Posts by BREE

Caregiver

Posted by on Nov 20, 2019 in Senior Move Managers | Comments Off on Caregiver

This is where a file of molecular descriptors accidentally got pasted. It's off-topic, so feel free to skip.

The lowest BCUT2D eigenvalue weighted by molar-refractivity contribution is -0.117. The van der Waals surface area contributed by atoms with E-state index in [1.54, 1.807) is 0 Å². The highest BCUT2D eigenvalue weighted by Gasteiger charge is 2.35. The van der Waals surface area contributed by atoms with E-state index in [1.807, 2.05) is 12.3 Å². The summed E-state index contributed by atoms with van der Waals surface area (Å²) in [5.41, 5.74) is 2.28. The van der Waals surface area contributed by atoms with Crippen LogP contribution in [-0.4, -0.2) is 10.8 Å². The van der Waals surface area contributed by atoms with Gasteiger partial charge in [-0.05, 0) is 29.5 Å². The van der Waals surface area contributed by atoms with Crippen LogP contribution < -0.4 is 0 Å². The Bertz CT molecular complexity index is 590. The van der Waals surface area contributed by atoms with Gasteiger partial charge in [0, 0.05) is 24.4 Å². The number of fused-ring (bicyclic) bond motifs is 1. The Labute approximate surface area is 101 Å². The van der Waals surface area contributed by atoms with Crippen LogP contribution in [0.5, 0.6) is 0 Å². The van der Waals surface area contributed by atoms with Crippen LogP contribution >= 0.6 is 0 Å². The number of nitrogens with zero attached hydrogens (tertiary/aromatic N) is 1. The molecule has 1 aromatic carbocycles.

Caregiver According to the Family Caregiver Alliance, “the “typical” U.S. caregiver is a 46-year-old woman who works outside the home and spends more than 20 hours per week providing unpaid care to her mother. Most caregivers are married or living with a partner.”Chances are that many of you reading this blog are in that or a similar situation. With the 65+ age group expected to double to 70 million people by 2030, the numbers  of these family caregivers will naturally increase proportionally. Caregivers, particularly family members, are at increased risk for health problems and burnout.There are a number of things you can do to take care of yourself, stay healthy, and prevent burnout, including:Ask others for help. …Get support. …Be honest with yourself. …Talk to other caregivers. …Take regular breaks. …Attend social activities. …Pay attention to your feelings and needs. …Take care of your health.The healthcare community –  providers, payers, and health insurance companies – are aware of these statistics and poised to help. Those who are caring for a family member who is a veteran or receiving Medicaid are in the best position for assistance. This article outlines how caregivers can be financially compensated.https://www.aarp.org/caregiving/financial-legal/info-2017/you-can-get-paid-as-a-family-caregiver.htmlVITAS Healthcare, a hospice service provider in 14 states and the District of Columbia provides support for family caregivers. They realize that 30% of them describe the experience as stressful and help them recognize the signs and symptoms of burnout.  CLICK HERE to read more on this topic. The Cleveland and Mayo Clinic both provide information and assistance to family caregivers regarding burnout and physical health concerns. A frank discussion  with your primary care physician and your loved one’s physician is a great start in taking control of your caregiving situation. The single most recognized action for preventing burnout or physical illness is joining a community of fellow caregivers. The Family Caregiver Alliance at www.caregiver.org is a resource that all caregivers should have in their list of favorite websites. They provide education, advocacy,  and an opportunity to connect with other caregivers. Sharing your experience with those in similar caregiver situations helps relieve stress and allows you to get ideas for better caregiving.  CLICK HERE for more on caregiving. While each caregiving situation is a unique one, the role as a family caregiver is not. Your caring and compassion are so valuable and especially valued by your patient. On behalf of our generation, our communities, and our clients, the owners at Golden Bridges thank you. Susan Scholz, PartnerGolden Bridges Source material:CLICK HERE for Cleveland Clinic article on “Caregiver Burnout”CLICK HERE for Mayo Clinic article on “Caregiver...